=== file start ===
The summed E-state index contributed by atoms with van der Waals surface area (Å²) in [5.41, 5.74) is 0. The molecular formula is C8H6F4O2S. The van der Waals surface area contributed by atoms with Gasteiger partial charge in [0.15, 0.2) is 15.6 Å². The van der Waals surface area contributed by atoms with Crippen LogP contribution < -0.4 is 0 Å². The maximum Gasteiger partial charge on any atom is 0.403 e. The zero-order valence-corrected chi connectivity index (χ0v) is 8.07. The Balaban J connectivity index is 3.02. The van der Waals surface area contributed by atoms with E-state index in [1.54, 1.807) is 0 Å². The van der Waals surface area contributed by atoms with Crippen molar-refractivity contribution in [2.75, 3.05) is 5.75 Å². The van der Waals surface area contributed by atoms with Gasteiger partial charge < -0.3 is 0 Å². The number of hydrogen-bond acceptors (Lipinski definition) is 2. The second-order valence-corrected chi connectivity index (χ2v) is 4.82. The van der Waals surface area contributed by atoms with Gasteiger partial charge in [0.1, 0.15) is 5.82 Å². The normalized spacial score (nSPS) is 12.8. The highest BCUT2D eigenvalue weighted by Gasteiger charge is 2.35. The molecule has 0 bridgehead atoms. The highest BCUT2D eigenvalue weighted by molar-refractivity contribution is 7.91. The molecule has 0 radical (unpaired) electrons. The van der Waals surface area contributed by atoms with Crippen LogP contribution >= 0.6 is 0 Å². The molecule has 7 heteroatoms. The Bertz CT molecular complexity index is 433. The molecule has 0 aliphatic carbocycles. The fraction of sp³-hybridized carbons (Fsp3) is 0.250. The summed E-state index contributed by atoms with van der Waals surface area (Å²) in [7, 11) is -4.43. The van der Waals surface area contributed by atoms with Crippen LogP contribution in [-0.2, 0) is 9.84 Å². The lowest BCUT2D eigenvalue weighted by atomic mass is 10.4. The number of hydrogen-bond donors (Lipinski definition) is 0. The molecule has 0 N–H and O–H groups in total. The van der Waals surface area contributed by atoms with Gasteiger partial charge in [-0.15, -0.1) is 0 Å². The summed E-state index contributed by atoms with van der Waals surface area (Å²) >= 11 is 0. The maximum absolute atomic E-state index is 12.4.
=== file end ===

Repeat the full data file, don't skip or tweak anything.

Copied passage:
The summed E-state index contributed by atoms with van der Waals surface area (Å²) in [5.41, 5.74) is 0. The molecular formula is C8H6F4O2S. The van der Waals surface area contributed by atoms with Gasteiger partial charge in [0.15, 0.2) is 15.6 Å². The van der Waals surface area contributed by atoms with Crippen LogP contribution < -0.4 is 0 Å². The maximum Gasteiger partial charge on any atom is 0.403 e. The zero-order valence-corrected chi connectivity index (χ0v) is 8.07. The Balaban J connectivity index is 3.02. The van der Waals surface area contributed by atoms with E-state index in [1.54, 1.807) is 0 Å². The van der Waals surface area contributed by atoms with Crippen molar-refractivity contribution in [2.75, 3.05) is 5.75 Å². The van der Waals surface area contributed by atoms with Gasteiger partial charge < -0.3 is 0 Å². The number of hydrogen-bond acceptors (Lipinski definition) is 2. The second-order valence-corrected chi connectivity index (χ2v) is 4.82. The van der Waals surface area contributed by atoms with Gasteiger partial charge in [0.1, 0.15) is 5.82 Å². The normalized spacial score (nSPS) is 12.8. The highest BCUT2D eigenvalue weighted by Gasteiger charge is 2.35. The molecule has 0 bridgehead atoms. The highest BCUT2D eigenvalue weighted by molar-refractivity contribution is 7.91. The molecule has 0 radical (unpaired) electrons. The van der Waals surface area contributed by atoms with Crippen LogP contribution >= 0.6 is 0 Å². The molecule has 7 heteroatoms. The Bertz CT molecular complexity index is 433. The molecule has 0 aliphatic carbocycles. The fraction of sp³-hybridized carbons (Fsp3) is 0.250. The summed E-state index contributed by atoms with van der Waals surface area (Å²) in [7, 11) is -4.43. The van der Waals surface area contributed by atoms with Crippen LogP contribution in [-0.2, 0) is 9.84 Å². The lowest BCUT2D eigenvalue weighted by atomic mass is 10.4. The number of hydrogen-bond donors (Lipinski definition) is 0. The molecule has 0 N–H and O–H groups in total. The van der Waals surface area contributed by atoms with Gasteiger partial charge in [-0.15, -0.1) is 0 Å². The summed E-state index contributed by atoms with van der Waals surface area (Å²) >= 11 is 0. The maximum absolute atomic E-state index is 12.4.